The eyes are the windows to the soul, and they are also the windshield of our lives. Vision plays such an important part of day-to-day life, it is hard to imagine life without it. Our four-legged friends depend on their eyes as well, although animal vision differs from our own. Take a moment to see through the eyes of our animal counterparts.
Animal Vision Basics
Vision works similarly in most mammals, whether human, canine, or feline. Light enters the front of the eye through the clear covering called the cornea. From there, it passes through the lens where it is focused onto the back of the eye, called the retina.
The retina contains two main types of cells: rods and cones. The rods are responsible for vision in low light and are poor communicators of color or spatial perception.
Cones are the cells that are responsible for our perception of color. The human retina contains three types of cones:
The rods and cones collect the information transmitted to them and send it to the brain through the optic nerve for interpretation.
It only makes sense that dogs utilize their peepers for different purposes than we do. Animal vision differs from ours because different species rely on eyesight for their safety and nourishment. Some of the main differences between canine and human vision include:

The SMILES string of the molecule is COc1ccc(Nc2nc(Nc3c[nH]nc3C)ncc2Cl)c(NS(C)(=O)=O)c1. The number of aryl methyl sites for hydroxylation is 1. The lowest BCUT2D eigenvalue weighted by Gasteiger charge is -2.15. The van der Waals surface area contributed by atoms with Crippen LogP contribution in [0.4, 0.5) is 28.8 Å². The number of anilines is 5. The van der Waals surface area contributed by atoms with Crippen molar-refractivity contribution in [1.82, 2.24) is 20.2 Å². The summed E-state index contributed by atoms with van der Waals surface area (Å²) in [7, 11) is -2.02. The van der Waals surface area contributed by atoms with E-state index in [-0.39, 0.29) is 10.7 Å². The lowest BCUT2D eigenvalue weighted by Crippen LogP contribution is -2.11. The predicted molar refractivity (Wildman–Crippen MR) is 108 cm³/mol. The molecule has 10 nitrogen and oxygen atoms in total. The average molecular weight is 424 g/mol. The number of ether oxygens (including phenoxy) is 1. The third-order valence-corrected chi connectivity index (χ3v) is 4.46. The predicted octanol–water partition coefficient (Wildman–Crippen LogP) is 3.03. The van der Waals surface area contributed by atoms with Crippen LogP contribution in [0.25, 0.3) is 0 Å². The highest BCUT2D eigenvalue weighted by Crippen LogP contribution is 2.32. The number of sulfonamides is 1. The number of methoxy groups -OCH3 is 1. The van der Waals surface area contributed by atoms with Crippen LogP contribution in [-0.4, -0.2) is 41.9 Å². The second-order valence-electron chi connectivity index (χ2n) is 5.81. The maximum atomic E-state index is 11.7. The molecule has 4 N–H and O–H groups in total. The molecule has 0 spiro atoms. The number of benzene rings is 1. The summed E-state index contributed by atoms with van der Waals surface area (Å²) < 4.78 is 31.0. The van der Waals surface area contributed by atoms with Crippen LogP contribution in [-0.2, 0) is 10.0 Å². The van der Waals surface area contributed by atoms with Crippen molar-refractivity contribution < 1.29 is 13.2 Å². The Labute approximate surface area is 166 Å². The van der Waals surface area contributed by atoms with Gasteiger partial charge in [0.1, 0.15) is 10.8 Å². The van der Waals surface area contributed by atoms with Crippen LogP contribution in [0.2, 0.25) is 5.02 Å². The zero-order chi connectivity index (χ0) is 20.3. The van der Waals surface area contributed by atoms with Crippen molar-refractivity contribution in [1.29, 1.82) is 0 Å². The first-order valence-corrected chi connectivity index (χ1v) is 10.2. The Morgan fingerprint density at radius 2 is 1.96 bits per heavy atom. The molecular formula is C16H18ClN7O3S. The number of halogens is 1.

Color differences – Dogs only have two color-sensing cones to our three. This means that our pooches see the world much like a person with red-green colorblindness.
Field of vision – It varies from breed to breed, but dog’s eyes are positioned on the head a little differently than our eyes. Because their eyes are more wide set, they have a greater range of peripheral vision (about 60 degrees more than our own), but less capacity for depth perception.
Clarity – Dogs make good use of their other senses and don’t need as clear of vision as we do. While people often have 20/20 vision, dogs range closer to 20/75. This means that your canine companion can sees things at 20 feet with similar clarity that you perceive at 75 feet. A lot more blurry than you might expect!
Cats are not small dogs, and this is reflected in their visual capacity as well. Felines use their eyes differently than people or dogs do.
No such thing as color – Cats are much more active at night and rely on a high density of rods in their retinas to see their prey. They have very few cones overall and probably see in blue and gray tones.
Clear as a bell – Cats need to focus quickly and with deadly accuracy on the task at hand, be it a mouse or a shoelace. Their vision focuses much more quickly than ours at close range (around 20 feet).
I see all – Felines strike a compromise between dogs and people when it comes to field of vision. Their peripheral vision is slightly better than ours (about 20 degrees), but not so extensive as that of a dog. This means, however, that they have better depth perception than do their canine counterparts.
Vision is important to the functioning of most species. While humans, cats, and dogs have very different ways of seeing the world, each species’ visual capacity has adapted to best suit their individual needs. Animal Kind Veterinary Hospital appreciates you taking the time to see the world through the eyes of your pet and understand why pet eye care is so important.